Flat is the standard, so why would we make the move to curved? This month Samsung released the world’s first Curved UHD TV, which seems counter-intuitive. Don’t fix what isn’t broken—we like flat TVs. Or so I thought until I saw the thing. Yeah, it might be a gimmick, but it’s a pretty cool one.
Is curved just a fad?
From a humanistic standpoint, no. Oshin Vartanian, neuroscientist and professor at U of T, studies the brain’s reaction to curved design. “In the evolutionary past, sharp objects denoted threat, so the reverse seems to be relaxing. We tend to find curved objects more pleasing because they mimic forms we see in nature more frequently.” According to Vartanian, our attraction to the curve is here to stay.
From a technological point of view, Samsung claims their new TV offers a more immersive viewing experience, like an IMAX theatre. And it does look good. The colours are brighter, the details are clearer, and you can get so absorbed in a show you forget about the curve. Unless you’re watching kid’s cartoons—then the curve can stick out like a sore thumb.
Is it an investment?
The worst thing about buying a new TV is knowing it will be obsolete in three months. So will the curve hold up? The nice thing is you can upgrade it with hardware. Samsung TVs include a One Connect box, which is basically the TVs external hard drive. Instead of buying a new model every year, you can just replace the box. Take it home, plug it in and you’ll still have all the newest standards and features.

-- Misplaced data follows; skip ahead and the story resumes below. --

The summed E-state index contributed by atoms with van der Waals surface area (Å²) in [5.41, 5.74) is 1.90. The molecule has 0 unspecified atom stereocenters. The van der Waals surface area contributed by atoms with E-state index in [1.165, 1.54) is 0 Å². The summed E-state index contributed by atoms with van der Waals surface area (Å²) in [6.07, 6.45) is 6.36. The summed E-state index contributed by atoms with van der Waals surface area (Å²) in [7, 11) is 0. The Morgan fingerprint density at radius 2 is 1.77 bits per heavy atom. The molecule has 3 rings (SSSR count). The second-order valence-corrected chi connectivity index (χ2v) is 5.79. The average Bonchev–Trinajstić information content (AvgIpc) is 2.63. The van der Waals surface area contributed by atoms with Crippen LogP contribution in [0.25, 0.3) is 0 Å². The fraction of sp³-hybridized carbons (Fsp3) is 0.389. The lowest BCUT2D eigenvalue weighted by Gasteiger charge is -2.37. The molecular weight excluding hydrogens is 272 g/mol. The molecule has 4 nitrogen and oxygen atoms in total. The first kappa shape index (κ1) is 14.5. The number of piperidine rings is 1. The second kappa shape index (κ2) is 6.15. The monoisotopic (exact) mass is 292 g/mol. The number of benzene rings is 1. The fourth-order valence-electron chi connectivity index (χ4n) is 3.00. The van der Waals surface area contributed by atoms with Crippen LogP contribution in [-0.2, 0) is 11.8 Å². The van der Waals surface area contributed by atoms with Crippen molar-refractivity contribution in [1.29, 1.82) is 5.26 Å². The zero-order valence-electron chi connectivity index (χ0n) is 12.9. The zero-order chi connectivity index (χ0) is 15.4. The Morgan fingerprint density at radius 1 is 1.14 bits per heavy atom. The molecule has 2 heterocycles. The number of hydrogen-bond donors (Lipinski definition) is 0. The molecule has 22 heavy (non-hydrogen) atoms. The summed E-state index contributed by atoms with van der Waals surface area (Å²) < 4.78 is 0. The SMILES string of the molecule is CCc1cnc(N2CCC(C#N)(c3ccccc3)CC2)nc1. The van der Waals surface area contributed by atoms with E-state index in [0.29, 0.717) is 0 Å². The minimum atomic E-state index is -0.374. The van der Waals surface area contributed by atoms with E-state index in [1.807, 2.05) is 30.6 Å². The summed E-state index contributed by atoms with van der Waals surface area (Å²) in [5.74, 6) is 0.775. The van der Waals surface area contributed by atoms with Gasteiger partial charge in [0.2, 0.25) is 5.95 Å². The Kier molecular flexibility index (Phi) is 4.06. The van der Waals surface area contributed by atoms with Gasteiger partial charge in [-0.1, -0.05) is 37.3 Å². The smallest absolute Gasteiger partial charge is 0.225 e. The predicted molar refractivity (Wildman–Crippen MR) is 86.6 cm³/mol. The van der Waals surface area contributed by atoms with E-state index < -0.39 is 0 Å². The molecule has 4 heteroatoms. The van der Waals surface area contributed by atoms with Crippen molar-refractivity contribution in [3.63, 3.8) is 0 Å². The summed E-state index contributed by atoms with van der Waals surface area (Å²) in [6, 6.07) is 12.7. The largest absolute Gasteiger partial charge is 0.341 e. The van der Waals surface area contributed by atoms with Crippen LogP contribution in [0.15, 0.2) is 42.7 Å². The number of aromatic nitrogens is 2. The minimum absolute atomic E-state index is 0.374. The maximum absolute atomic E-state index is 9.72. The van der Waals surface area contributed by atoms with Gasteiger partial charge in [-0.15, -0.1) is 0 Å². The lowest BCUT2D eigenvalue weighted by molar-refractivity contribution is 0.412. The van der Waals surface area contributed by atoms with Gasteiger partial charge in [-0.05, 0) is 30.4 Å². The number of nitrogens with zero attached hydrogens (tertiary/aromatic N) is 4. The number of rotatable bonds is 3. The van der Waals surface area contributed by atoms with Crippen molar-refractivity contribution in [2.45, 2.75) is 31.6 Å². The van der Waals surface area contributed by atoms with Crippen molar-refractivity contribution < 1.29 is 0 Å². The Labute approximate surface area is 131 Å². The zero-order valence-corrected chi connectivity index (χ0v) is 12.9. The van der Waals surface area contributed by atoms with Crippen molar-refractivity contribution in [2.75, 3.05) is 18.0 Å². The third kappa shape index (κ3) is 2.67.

The new Curve has an ultra high definition screen. That’s four times more resolution than the average TV on the market. Great, so what can you watch? Turns out, not a lot. UHD reads 4k content and there’s not very much available. There’s one show on Netflix (House of Cards) and the promise of more, but barely any 4k content is broadcasted. You can still watch high definition cable but it will look the same as it does on your HD screen, so you might want to wait on that upgrade.
So is it worth it?
The TV’s damn cool and, as Vartanian points out, “Just in time for the world cup.” (Don’t worry, that will be broadcast in 4k) But it’s up to the consumer whether the novelty of the curve outweighs the steeper price tag. The difference between Samsung’s UHD curved and flat screen (with all the same technology and features) is a thousand dollars. So if you want to pay extra for a curved frame, go right ahead.